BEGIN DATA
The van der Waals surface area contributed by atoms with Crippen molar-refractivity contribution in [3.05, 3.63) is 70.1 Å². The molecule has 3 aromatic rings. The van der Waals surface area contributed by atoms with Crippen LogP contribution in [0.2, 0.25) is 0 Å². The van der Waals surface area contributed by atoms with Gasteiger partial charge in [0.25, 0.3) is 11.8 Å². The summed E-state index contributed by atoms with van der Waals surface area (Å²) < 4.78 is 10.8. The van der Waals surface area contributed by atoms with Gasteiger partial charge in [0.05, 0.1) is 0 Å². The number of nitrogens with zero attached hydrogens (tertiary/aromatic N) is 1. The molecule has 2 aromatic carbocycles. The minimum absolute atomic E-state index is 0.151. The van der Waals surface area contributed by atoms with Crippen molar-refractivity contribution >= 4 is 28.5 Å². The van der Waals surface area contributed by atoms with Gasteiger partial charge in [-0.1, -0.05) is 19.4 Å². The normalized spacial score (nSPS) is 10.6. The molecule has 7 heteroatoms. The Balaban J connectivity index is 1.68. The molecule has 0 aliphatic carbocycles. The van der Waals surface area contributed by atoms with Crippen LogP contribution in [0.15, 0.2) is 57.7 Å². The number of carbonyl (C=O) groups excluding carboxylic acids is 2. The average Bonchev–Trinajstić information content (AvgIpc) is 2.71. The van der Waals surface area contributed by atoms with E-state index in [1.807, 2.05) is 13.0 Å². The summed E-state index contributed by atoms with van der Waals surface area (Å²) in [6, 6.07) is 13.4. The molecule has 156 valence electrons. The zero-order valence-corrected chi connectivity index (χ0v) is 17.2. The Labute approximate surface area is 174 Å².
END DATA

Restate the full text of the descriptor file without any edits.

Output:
The van der Waals surface area contributed by atoms with Crippen molar-refractivity contribution in [3.05, 3.63) is 70.1 Å². The molecule has 3 aromatic rings. The van der Waals surface area contributed by atoms with Crippen LogP contribution in [0.2, 0.25) is 0 Å². The van der Waals surface area contributed by atoms with Gasteiger partial charge in [0.25, 0.3) is 11.8 Å². The summed E-state index contributed by atoms with van der Waals surface area (Å²) < 4.78 is 10.8. The van der Waals surface area contributed by atoms with Gasteiger partial charge in [0.05, 0.1) is 0 Å². The number of nitrogens with zero attached hydrogens (tertiary/aromatic N) is 1. The molecule has 2 aromatic carbocycles. The minimum absolute atomic E-state index is 0.151. The van der Waals surface area contributed by atoms with Crippen molar-refractivity contribution >= 4 is 28.5 Å². The van der Waals surface area contributed by atoms with Gasteiger partial charge in [-0.1, -0.05) is 19.4 Å². The normalized spacial score (nSPS) is 10.6. The molecule has 7 heteroatoms. The Balaban J connectivity index is 1.68. The molecule has 0 aliphatic carbocycles. The van der Waals surface area contributed by atoms with Crippen LogP contribution in [0.15, 0.2) is 57.7 Å². The number of carbonyl (C=O) groups excluding carboxylic acids is 2. The average Bonchev–Trinajstić information content (AvgIpc) is 2.71. The van der Waals surface area contributed by atoms with E-state index in [1.807, 2.05) is 13.0 Å². The summed E-state index contributed by atoms with van der Waals surface area (Å²) in [6, 6.07) is 13.4. The molecule has 156 valence electrons. The zero-order valence-corrected chi connectivity index (χ0v) is 17.2. The Labute approximate surface area is 174 Å².